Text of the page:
One year ago today, Fermi started sky survey observations after completing observatory and instrument commissioning ahead of schedule.
What a year!
The previous entry described our first light results. Since then, we have discovered new populations of pulsars in our Galaxy. We have observed a extraordinary gamma-ray burst, which was the most powerful explosion in the Universe ever seen. We have explored the properties of the diffuse gamma-ray radiation, which permeates the Milky Way. We see the the Sun, the Moon and the Earth shining in high energy gamma-rays. Our continuous monitoring of the high-energy gamma-ray sky has uncovered numerous outbursts powered by supermassive black holes at the center of distant galaxies.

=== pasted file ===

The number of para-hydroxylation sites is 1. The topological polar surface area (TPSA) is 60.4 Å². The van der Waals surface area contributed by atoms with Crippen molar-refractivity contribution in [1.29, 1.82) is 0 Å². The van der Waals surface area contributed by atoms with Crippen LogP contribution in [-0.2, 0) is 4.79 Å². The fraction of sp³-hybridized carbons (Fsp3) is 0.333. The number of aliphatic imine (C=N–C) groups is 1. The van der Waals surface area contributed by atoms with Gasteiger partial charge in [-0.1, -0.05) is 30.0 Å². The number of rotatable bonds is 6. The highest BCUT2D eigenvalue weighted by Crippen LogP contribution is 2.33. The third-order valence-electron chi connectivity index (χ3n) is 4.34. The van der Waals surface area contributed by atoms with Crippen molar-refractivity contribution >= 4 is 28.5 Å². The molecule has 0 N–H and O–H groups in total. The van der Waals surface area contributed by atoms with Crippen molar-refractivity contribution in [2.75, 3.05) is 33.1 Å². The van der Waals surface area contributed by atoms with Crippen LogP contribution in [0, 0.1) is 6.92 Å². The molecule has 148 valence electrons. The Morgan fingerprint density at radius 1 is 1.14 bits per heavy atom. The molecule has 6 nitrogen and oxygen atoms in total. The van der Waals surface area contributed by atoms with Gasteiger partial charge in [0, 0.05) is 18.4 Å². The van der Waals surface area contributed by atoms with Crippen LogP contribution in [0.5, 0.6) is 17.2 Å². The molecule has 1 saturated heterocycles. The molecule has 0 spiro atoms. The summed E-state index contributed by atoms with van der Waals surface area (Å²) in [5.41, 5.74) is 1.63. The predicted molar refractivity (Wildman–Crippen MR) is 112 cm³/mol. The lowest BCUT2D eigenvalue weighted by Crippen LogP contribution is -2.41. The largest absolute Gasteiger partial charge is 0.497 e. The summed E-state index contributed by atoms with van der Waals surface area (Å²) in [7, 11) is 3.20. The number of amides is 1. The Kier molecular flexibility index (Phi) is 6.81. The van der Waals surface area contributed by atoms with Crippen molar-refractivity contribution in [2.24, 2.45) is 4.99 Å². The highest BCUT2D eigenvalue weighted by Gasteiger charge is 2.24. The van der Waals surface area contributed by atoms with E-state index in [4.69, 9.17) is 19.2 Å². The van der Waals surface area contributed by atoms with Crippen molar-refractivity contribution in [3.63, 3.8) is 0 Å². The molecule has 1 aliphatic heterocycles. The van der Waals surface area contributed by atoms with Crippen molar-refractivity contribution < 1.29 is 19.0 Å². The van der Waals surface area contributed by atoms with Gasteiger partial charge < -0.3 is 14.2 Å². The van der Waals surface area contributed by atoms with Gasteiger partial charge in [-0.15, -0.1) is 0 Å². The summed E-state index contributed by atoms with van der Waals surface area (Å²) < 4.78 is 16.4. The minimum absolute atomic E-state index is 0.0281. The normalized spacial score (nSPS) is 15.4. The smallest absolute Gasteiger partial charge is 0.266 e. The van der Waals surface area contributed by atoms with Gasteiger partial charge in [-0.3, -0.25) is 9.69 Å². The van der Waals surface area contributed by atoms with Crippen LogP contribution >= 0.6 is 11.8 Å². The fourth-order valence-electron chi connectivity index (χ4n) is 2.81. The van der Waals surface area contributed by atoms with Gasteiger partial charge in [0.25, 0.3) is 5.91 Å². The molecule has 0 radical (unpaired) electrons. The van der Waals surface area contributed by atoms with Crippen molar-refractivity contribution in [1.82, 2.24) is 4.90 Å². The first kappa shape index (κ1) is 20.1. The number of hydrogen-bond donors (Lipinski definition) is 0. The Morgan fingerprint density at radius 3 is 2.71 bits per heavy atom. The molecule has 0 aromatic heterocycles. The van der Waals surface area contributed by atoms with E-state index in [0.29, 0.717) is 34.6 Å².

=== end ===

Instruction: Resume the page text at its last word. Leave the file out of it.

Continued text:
Comings and goings…
We were sad to see Steve Ritz leave NASA in July. As project scientist he has overseen the development of all aspects of the GLAST/Fermi mission from before launch and guided the transition into the smoothly operating mission that we have now. I am daunted to be filling such big shoes. Happily, Liz Hays has has joined Dave Thompson, and Neil Gehrels as Fermi Deputy project scientists so we remain at full strength.
We are looking forward to continuing this blog to share mission highlights, science results and interesting operations tidbits.